An impressive job description doesn’t necessarily mean you’re good at what you do. Far more meaningful is a substantial record of personal achievements.
Shortly after Gerald Ford succeeded Richard Nixon, one commentator said of the impact Ford had made: ‘A year ago, he was unknown throughout America, now he’s unknown throughout the world.’
You may also have heard the Woody Allen line that 90% of success at work is about turning up. Perhaps that was true a while back, but these days that attitude won’t achieve survival, let alone success.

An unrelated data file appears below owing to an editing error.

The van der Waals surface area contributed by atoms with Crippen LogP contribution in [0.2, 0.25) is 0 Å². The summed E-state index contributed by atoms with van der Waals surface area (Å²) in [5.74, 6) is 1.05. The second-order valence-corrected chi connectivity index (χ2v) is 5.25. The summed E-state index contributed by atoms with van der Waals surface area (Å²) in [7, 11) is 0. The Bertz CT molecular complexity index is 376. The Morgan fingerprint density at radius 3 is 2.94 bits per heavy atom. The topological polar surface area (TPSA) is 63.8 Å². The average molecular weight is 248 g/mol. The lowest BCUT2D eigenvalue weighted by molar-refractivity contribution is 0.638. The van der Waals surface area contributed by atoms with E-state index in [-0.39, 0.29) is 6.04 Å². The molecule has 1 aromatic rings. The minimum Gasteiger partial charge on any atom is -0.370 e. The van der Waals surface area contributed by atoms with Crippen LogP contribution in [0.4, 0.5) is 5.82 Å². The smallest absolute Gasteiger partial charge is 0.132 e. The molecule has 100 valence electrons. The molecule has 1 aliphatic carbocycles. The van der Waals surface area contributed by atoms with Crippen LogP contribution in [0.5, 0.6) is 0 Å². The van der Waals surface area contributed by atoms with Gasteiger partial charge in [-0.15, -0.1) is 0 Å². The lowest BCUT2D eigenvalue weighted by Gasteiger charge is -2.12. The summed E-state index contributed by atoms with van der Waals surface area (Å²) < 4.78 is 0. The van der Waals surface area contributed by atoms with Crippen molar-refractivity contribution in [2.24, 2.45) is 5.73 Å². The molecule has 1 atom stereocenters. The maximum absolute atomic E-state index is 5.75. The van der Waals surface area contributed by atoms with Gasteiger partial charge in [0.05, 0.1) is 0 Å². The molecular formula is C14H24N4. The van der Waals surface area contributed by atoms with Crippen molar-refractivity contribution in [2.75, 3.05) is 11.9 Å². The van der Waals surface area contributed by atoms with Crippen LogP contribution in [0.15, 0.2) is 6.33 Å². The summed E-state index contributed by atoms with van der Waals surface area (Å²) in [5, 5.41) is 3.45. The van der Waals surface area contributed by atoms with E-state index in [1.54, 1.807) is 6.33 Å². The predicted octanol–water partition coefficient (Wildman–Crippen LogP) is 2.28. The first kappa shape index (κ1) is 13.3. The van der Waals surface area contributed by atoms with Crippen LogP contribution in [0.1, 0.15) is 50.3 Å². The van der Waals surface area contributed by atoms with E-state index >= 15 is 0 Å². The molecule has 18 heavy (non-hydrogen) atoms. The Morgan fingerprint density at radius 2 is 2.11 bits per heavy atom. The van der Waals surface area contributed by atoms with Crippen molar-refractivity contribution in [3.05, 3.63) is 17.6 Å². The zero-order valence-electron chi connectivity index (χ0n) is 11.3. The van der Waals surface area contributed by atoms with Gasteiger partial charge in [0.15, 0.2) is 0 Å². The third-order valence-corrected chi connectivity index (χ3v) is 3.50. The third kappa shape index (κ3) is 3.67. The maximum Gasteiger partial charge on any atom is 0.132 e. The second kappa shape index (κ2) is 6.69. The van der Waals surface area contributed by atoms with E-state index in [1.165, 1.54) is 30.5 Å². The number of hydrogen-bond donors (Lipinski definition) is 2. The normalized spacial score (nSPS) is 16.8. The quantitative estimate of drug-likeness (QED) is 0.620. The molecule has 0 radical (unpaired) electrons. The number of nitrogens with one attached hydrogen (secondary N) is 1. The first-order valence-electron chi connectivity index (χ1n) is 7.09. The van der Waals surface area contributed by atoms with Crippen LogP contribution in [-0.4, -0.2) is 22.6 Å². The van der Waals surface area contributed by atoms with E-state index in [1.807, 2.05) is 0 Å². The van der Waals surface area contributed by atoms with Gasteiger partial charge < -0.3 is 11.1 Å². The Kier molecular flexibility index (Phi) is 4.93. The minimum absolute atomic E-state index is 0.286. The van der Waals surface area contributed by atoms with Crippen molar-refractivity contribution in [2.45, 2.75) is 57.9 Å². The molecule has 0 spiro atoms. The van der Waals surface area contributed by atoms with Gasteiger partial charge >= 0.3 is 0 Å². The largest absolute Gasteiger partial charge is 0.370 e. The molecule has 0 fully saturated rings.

Potential employers are interested in what you actually do and (more critically) what difference you actually make rather than in what you’re supposed to do. A CV that simply sets out a ...